The Men In Black are McCarthyite paranoia incarnate. Are they the enemy within? Or the threat from without? As such, they can be used to great effect in your campaign. You can turn your players into raving paranoids by introducing M.I.B.’s into the fringes of your campaign early on and introducing the above encounter at a much later stage. Don’t overuse them – in one scenario, a single M.I.B. could be standing on a street corner near an important site, or a carful of them could sit down the street from an investigator’s house. Witnesses who are reached by the M.I.B.’s may suddenly turn hostile and uncooperative to investigators.
The players should get the feeling that they are being watched, and that something sinister is happening that goes beyond their current investigations that could affect their lives somehow… they just don’t know how, when, and by whom.
1. The Men In Black are a secret government department and they know much about the Mythos. So why don’t they intervene? What are their objectives? In whose best interests are they acting? Whose side are they really on?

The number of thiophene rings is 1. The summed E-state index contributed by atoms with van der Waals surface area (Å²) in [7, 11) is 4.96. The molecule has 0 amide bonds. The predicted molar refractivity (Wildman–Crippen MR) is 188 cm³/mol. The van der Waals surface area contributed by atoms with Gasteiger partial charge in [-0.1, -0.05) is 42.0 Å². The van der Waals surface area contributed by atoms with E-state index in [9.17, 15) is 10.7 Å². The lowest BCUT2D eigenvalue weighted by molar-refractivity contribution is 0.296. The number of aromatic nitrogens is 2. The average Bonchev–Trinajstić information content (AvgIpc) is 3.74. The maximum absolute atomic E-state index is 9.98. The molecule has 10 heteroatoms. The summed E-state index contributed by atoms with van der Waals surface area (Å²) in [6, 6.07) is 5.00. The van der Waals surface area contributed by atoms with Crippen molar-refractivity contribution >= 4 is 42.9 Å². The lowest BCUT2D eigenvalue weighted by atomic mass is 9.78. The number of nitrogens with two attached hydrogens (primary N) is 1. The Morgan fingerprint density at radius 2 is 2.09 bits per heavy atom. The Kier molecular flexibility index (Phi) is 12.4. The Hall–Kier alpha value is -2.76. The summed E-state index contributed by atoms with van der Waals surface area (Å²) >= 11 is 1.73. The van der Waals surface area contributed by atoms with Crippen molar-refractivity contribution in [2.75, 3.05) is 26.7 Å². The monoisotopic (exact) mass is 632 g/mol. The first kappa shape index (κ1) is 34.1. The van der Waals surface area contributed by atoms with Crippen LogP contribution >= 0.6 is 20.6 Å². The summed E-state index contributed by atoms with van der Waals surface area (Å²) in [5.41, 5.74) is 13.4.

2. The Men In Black are an age old cult or group of anti-cultists. Their prime concern is keeping knowledge of the Mythos down to a minimum in order for their own activities to be hindered as little as possible. If you decide that the M.I.B.’s are anti-cultists, then it is unlikely that their threats will come to anything, and the investigators may even receive aid or information from them if the M.I.B.’s think that it is in their own interest to do so. Of course, the source of this aid may not be known. If the M.I.B.’s are cultists, then the investigators could find themselves in real trouble.
3. The Men In Black are a Lesser Servitor Race aligned to Nyarlathotep. Of all the Old Ones he has the most freedom of movement and is the only one who has commingled freely with mankind. The Men In Black are aliens with no real concept of humanity. They merely respond to the will of their master. Their appearance is consistent but unimportant – nothing more than misdirection. Once their mission is complete they teleport back to their master’s domain. The investigators may never be troubled again by them, or they may find a Hunting Horror waiting to greet them the next time they open the door. After all, who can fathom the workings of the mind of a Great Old One?